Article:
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2020 is Hanover Township’s Tricentennial Year, so you’d think that the “big” things in our Town’s History would be known and well understood. They are not. One big thing – well, three of them – are the Brickyard Ponds in Bee Meadow Park. Between 1880 and 1930 clay from them made tens of millions of bricks.
The memory of the Brickyard hides silently in all the walls built from its bricks. Rare ones have been found with finger or toe marks left by a workman. Memory is also submerged in large, water-filled holes. These are the remnants of the work done by the sweating men of the Hanover Brick company. They dug clay until the company closed, and the holes filled with water. We now call them ponds.
Hanover Township is now building a walking trail around the ponds. During construction, a backhoe broke into one of the remaining tunnels in the Brickyard. The tunnel is made of brick, five feet tall, and shaped like a keyhole. The round sides of each end are foot-wide shelves, two feet high. At the bottom of the tunnel, tracks remain.
These tunnels are mostly remembered by locals as, “there were a lot of them,” and “we played in them as kids.” No one knows what they were for, how many there were, or where they all were. There are no maps of the Brick Yard, but we are looking for old ones.
Some say the tunnels carried water, or they were used to haul clay from the bottom of the pits. Another idea is the tunnels followed veins of clay. There is also a rumor they were used to bake bricks -- but how would this have worked? The tunnels extend far from the Brickyard’s chimney. Were there multiple furnaces, or just the one?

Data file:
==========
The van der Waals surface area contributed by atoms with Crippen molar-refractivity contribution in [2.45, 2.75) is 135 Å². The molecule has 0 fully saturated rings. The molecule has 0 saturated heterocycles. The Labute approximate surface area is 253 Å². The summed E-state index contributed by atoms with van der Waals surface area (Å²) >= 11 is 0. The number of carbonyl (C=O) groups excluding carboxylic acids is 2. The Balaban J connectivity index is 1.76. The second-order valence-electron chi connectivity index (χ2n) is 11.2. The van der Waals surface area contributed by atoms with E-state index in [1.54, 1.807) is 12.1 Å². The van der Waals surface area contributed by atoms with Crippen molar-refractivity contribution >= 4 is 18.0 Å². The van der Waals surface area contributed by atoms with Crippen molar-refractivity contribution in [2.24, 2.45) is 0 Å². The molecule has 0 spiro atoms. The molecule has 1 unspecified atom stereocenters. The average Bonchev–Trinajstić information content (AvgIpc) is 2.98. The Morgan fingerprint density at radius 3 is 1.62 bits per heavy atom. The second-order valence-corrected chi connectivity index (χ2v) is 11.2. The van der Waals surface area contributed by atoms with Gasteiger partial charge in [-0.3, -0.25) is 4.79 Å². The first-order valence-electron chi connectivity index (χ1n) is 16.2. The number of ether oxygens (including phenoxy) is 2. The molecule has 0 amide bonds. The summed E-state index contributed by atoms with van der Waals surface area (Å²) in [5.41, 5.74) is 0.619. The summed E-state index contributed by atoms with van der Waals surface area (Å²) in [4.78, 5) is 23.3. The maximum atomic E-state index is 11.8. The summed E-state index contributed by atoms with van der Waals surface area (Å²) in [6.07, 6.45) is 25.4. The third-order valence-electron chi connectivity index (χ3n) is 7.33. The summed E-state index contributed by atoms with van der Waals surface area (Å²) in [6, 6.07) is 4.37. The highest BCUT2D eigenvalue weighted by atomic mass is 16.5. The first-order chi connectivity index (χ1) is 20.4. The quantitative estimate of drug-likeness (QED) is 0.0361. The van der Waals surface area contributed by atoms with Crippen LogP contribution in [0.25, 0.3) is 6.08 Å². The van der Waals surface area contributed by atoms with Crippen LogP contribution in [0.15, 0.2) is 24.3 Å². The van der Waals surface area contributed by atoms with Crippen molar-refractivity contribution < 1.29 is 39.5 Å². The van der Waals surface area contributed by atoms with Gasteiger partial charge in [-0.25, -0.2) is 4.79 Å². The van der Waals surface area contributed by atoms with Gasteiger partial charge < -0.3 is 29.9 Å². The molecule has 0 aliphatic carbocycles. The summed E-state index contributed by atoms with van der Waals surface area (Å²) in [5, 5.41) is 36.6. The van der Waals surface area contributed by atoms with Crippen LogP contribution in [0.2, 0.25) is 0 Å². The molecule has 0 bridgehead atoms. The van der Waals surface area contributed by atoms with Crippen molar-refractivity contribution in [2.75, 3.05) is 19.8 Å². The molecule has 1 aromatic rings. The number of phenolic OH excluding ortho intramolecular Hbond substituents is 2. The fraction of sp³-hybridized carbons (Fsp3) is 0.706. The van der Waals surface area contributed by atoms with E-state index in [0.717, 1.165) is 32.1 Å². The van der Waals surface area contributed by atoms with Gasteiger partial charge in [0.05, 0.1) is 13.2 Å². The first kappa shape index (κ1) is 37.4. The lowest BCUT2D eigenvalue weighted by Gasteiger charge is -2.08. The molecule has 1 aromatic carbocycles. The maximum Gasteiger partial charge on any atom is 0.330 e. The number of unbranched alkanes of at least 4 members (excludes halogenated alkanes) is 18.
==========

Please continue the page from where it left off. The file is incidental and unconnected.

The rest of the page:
There are other mysteries associated with the Brickyard. Legend maintains that its clay was both wonderful for brickmaking and uniquely colored. Does it extend under many of our Hanover Township backyards?
Unknowns also surround why the brickyard closed in 1931. According to legend, the pit got so deep it hit a spring, and the pit filled in overnight and forced the company to close. How deep are the ponds? Are there digging machines at the bottom? More likely, the Great Depression at that time caused the demand for bricks to plummet.
Those who attend Recreation’s summer concerts will see the mouths of two, sealed tunnels remaining on the Bee Meadow field. We are told that there once was a vault under the parking lot. We don’t know -- it’s another mystery.
The recently exposed tunnel has been secured for safety reasons, but the Landmark Commission is looking to develop plans to expose it and give a view of a remnant of our history and to remind everyone of time from a past era when a “good job” meant making bricks out of clay. The brickmaking-profession is thousands of years old and even mentioned in the Bible by Moses. Our historic brickyard is ‘modern’ by comparison to biblical times. You’d think by now we’d understand how ours operated.
Landmark is seeking information from anyone who can solve the Brickyard’s mysteries so that our history will be made clearer. This is not just for our Tricentennial, but also for children in years to come to give them an understanding of our heritage of hard work.
If you have any information that might help the Landmark Commission solve the mysteries of the Brickyard, contact Landmark Chair, Mike Czuchnicki by e-mailing him at MikeCz@bemorebetterbooks.com. And be sure to check the Township website and local newspapers for future articles about your community’s historic treasures and plans to commemorate the Township’s Tri-centennial later this year.